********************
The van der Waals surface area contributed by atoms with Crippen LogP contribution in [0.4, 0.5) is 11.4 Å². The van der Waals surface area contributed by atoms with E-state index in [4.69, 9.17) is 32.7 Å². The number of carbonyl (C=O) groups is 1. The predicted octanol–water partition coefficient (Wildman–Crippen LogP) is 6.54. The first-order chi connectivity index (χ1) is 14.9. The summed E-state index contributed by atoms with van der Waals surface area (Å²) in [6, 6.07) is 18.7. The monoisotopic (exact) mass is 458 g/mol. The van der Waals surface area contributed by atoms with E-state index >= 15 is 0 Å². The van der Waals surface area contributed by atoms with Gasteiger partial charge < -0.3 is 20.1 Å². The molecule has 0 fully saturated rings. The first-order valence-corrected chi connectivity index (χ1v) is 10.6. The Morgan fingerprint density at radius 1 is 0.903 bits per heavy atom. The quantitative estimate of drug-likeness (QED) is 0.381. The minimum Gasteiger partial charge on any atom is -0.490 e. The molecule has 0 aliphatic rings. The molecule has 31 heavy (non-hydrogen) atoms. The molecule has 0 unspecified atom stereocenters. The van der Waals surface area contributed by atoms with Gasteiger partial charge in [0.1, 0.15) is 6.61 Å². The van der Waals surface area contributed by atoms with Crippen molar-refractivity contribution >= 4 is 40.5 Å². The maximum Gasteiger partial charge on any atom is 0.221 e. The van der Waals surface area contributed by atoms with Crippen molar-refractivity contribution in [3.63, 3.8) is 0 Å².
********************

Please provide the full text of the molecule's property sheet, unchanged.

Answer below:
The van der Waals surface area contributed by atoms with Crippen LogP contribution in [0.4, 0.5) is 11.4 Å². The van der Waals surface area contributed by atoms with E-state index in [4.69, 9.17) is 32.7 Å². The number of carbonyl (C=O) groups is 1. The predicted octanol–water partition coefficient (Wildman–Crippen LogP) is 6.54. The first-order chi connectivity index (χ1) is 14.9. The summed E-state index contributed by atoms with van der Waals surface area (Å²) in [6, 6.07) is 18.7. The monoisotopic (exact) mass is 458 g/mol. The van der Waals surface area contributed by atoms with E-state index >= 15 is 0 Å². The van der Waals surface area contributed by atoms with Gasteiger partial charge < -0.3 is 20.1 Å². The molecule has 0 fully saturated rings. The first-order valence-corrected chi connectivity index (χ1v) is 10.6. The Morgan fingerprint density at radius 1 is 0.903 bits per heavy atom. The quantitative estimate of drug-likeness (QED) is 0.381. The minimum Gasteiger partial charge on any atom is -0.490 e. The molecule has 0 aliphatic rings. The molecule has 31 heavy (non-hydrogen) atoms. The molecule has 0 unspecified atom stereocenters. The van der Waals surface area contributed by atoms with Gasteiger partial charge in [0.1, 0.15) is 6.61 Å². The van der Waals surface area contributed by atoms with Crippen molar-refractivity contribution >= 4 is 40.5 Å². The maximum Gasteiger partial charge on any atom is 0.221 e. The van der Waals surface area contributed by atoms with Crippen molar-refractivity contribution in [3.63, 3.8) is 0 Å².